Public Relations & Social Marketing Insight
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Public Relations & Social Marketing Insight
Social marketing, PR insight & thought leadership - from The PR Coach
Curated by Jeff Domansky
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February 15, 2017 3:11 AM
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Politics Gave Nordstrom a 11,000% Increase on Social Media

Politics Gave Nordstrom a 11,000% Increase on Social Media | Public Relations & Social Marketing Insight | Scoop.it

Let’s dive into one of the more recent mentions. In our first graph, Nordstrom sees the highest engagement spike for their February mention by Trump. So how is the current controversy playing out for the brand on social media? 

 

Over 3.45 Million Engagements

From February 6th to 13th, 2017, Nordstrom has driven over 3.45 million engagements across Facebook, Twitter, LinkedIn, and Pinterest on English language content. Compare this with a weekly average of 31,000 engagements in January 2017. This most recent week is over a 11,000 percent increase to that average.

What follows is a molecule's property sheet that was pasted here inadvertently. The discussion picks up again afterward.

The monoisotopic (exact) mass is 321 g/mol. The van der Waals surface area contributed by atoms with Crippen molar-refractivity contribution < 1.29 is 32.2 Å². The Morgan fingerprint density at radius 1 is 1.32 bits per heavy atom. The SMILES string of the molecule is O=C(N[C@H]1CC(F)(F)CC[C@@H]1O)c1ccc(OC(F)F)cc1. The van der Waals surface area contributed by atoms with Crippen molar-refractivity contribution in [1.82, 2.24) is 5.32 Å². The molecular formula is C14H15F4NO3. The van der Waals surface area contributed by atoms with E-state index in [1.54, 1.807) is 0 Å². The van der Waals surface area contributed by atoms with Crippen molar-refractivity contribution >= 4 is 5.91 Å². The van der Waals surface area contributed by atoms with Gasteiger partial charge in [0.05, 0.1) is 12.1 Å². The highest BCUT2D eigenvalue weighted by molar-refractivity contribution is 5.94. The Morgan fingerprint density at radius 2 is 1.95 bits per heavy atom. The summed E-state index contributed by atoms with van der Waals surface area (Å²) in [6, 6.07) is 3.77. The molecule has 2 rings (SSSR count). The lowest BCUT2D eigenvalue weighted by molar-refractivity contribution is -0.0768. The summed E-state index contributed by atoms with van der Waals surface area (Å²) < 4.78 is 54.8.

Let’s look at some of the top stories and how they performed. Analyzing top stories platform-by-platform can yield different results, especially concerning stories about companies. Those on Facebook tend to be more emotive, while LinkedIn’s top stories tend to focus on the implications for the brand’s business....

Jeff Domansky's insight:

What can brands and publishers expect from a political mention? NewsWhip dives into the latest controversy, around Nordstrom and how it played out on social media.

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October 12, 2016 10:45 AM
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Five Essential Reputation Management Tools

Five Essential Reputation Management Tools | Public Relations & Social Marketing Insight | Scoop.it

IAn instant is all it takes to threaten your business's sterling reputation online. You might have had an off day or the misfortune of dealing with an ornery customer, but it's almost inevitable that you'll come face to face with a negative online review at some point in your career.

 

But, as Adrienne Weissman, CMO at G2 Crowd, recently pointed out, negative reviews aren't all bad. Some 70% of Americans read reviews before making a purchase, and those who seek out negative reviews tend to be more engaged and are 67% more likely to make a purchase. Plus, 68% of people trust a company more when their reviews are a mix of good and bad.